I was going to blog about Pactor's Chapel talk and how he regarded women and assumed all men that went to Wabash must play a certain gender role and be heterosexual... but something more fascinating happened as I was reading Felski. The girl that I have been seeing the past couple of months and I were talking about Disney movies. I brought up a few things in Felski (pp. 96-104) that regarded Disney movies and the view of gender and sex in those. I brought up Cinderella and the need for external forces to empower her to find happiness; a happiness that can only be found by marriage to a prince. She said that she had never seen the movie. My jaw, naturally, fell to the floor. As I scrambled to find my missing mandible, she told me the reasons why. Her father, who seems to be quite a quizzical figure, believed that the film had a devious moral. (Come on, Cinderella with an ulterior motive, right?) She told me that her father believed that little girls should not watch such films, especially Cinderella, because they messed up what he called "normal" gender roles. Cinderella, by being granted a wish by her fairy Godmother, was able to leave the home and seek out the excitement of the ballroom. In doing this, Cinderella forsakes her "womanly" duties of tending to the house chores. Thus, as she leaves her domestic sphere to venture out, albeit in masquerade, to the public and social sphere of a royal ball, she sloughs off her passive gender role for an active one in which she tries to find happiness.
Wow, that blew my mind. I mean, I see the typical passivity in her situation: pushed into adoption by step-mother, forced to do the housework by her step-sisters, only able to escape with the help of magical or unnatural external forces, bound even then by a set of rules, finding happiness only by riding off into the sunset with a Prince Charming to be married and live happily ever after; however, I did not see a reversal of gender roles at all. Cinderella, actually, is not just a passive character, but takes such an active role to leave the domestic sphere that it causes a father to not want his daughter to watch this movie in fear that she may do the same and become an "unnatural" type of woman.

Seriously, blew my mind.

Tuesday, September 6, 2011

"Gay Veterans Face Hurdles In Re-enlisting"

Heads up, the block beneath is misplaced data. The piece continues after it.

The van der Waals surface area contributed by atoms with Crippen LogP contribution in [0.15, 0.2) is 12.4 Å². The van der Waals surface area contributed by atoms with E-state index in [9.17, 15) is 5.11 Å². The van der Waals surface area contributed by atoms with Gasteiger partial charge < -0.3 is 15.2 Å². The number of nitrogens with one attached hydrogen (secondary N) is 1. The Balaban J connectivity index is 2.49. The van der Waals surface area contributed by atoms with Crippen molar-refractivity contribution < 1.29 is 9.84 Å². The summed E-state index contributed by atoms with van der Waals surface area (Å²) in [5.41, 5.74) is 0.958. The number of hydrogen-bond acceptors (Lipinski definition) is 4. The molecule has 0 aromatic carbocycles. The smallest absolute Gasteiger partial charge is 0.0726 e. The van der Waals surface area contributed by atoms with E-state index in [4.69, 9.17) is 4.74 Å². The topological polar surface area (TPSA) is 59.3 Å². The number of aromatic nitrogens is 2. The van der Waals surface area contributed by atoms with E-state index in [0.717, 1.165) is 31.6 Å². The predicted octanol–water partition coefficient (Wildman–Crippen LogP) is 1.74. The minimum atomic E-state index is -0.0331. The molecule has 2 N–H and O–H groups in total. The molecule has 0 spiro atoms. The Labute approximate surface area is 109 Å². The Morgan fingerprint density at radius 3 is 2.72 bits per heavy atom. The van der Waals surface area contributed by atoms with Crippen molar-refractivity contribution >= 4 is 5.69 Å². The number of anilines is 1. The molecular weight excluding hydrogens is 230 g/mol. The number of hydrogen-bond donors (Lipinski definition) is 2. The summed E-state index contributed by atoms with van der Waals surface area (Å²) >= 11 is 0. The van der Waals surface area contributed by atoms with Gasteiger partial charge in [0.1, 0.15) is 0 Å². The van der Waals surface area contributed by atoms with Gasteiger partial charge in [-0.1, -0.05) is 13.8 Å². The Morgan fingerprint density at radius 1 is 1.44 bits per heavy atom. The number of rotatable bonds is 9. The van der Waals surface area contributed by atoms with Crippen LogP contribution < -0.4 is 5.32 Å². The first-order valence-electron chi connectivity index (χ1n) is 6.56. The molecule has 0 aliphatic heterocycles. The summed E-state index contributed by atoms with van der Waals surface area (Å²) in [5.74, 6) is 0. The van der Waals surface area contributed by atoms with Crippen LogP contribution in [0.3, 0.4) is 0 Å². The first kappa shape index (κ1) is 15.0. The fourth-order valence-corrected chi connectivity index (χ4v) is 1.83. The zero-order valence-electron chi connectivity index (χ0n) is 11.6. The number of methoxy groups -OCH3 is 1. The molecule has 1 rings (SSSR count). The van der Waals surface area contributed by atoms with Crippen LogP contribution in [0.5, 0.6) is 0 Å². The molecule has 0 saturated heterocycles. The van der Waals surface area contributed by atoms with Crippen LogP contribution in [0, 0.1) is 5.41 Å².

Before class today I grabbed an issue of yesterdays New York Times to read in my spare time. I was struck by the article on the front page discussing the issue of gays within our military. I can remember this issue bringing about very contentious and heated debate when the "don't ask don't tell" rule of the military was first brought under fire, but i did not realize that this issue was still one we are dealing with in today's society. We are in the middle of a war, and recruiters are constantly scouring college and high school campuses for eligible young men and women to join the military. Yet, we are turning people away because they are gay. I personally see this as wrong. I understand that some people may have trouble working next to someone who considers them self gay, but for goodness sakes its war, suck it up and fight the damn war and get back home where you can live comfortably under your own roof without having to worry at night. I think sometimes we as a society make a bigger deal out of things than we need to, instead of looking at the big picture, and at what really needs to be done.

Sunday, September 4, 2011

Gaga's new persona.

As the curtains lifted and the smoke settled, audiences were greeted with a figure dressed in an Elvis-impersonating-black-pants-and-white-shirt, greased-hair, and thank-you-very-much attitude. After the first, poorly attempted manly masking of voice, the audience meets “Gentlemen Gaga,” as many on Twitter have dubbed the character. The character is that “cool, Nebraska guy” from her quintessentially masculine jam “You and I.” The fourth single from the Born This Way album, “You and I” is an expression of love from a “New York girl” to a “cool, Nebraska guy.” The song flips gender roles from every bound of classic, head banging, Southern, and Hair rock. In a quick explanation, the song is deconstructive of bands from Queen to Journey, the manly embodiment of music. Gaga uses the stomp-clap line from Queen’s “We Will Rock You” and its guitarist Brian May in exclamatory fashion. What sport-loving, hairy-chested man can’t recognize the stadium anthem’s signature stomping? However, by using the classic sing-a-long “Don’t Stop Believing” theme of small-town girl and city boy reversed into a “city girl, small-town boy” motif, Gaga takes possession of the chase. She takes the masculine go-get-the-girl role for herself, but still allows her alter ego to yell emphatically “sit back down where you belong” to the female Gaga. She completely blurs the lines of control and desire, and she uses herself, in the video, to play both roles. She took on the persona of the whiskey-breathed male for the MTV Video Music Awards further extending her gender-blurring masculinity to the “real world.” Her message, as she’s been trying to do for years, finally reached a main-stage audience, and soon enough, ripples will reach those who are still simply writing off the behavior of Gaga over the years to her “weirdness.” There is a goal, and from imaginative to reality, Gaga will slowly turn gender from the he-she-it mentality. However, there is criticism. As one Camille Paglia claims in an article from the Sunday Times, Gaga and her gender-blurring behavior will cause, as the title claims, the “Death of Sex,” a sexuality that Madonna, Bowie, Elton John, and Warhol all worked desperately to create. What will Gaga’s new masculine image, her mainstream attempt at gender redefinition do for the he-she-it world?